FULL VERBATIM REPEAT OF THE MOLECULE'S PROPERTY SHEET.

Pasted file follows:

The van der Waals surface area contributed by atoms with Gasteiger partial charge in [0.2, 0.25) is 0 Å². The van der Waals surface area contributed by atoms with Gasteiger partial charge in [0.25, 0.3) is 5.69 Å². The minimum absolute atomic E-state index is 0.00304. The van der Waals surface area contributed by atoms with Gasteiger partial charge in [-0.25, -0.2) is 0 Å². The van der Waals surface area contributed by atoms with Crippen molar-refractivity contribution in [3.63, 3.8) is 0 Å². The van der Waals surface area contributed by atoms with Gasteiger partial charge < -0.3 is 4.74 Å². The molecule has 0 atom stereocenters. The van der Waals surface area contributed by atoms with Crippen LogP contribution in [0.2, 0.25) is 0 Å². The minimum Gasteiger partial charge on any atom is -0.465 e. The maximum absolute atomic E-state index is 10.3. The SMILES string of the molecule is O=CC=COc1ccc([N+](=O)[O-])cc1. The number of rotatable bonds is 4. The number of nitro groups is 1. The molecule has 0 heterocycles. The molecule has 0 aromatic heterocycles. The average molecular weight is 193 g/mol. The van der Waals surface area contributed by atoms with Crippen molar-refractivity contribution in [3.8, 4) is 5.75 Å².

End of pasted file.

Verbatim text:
The van der Waals surface area contributed by atoms with Gasteiger partial charge in [0.2, 0.25) is 0 Å². The van der Waals surface area contributed by atoms with Gasteiger partial charge in [0.25, 0.3) is 5.69 Å². The minimum absolute atomic E-state index is 0.00304. The van der Waals surface area contributed by atoms with Gasteiger partial charge in [-0.25, -0.2) is 0 Å². The van der Waals surface area contributed by atoms with Crippen molar-refractivity contribution in [3.63, 3.8) is 0 Å². The van der Waals surface area contributed by atoms with Gasteiger partial charge < -0.3 is 4.74 Å². The molecule has 0 atom stereocenters. The van der Waals surface area contributed by atoms with Crippen LogP contribution in [0.2, 0.25) is 0 Å². The minimum Gasteiger partial charge on any atom is -0.465 e. The maximum absolute atomic E-state index is 10.3. The SMILES string of the molecule is O=CC=COc1ccc([N+](=O)[O-])cc1. The number of rotatable bonds is 4. The number of nitro groups is 1. The molecule has 0 heterocycles. The molecule has 0 aromatic heterocycles. The average molecular weight is 193 g/mol. The van der Waals surface area contributed by atoms with Crippen molar-refractivity contribution in [3.8, 4) is 5.75 Å².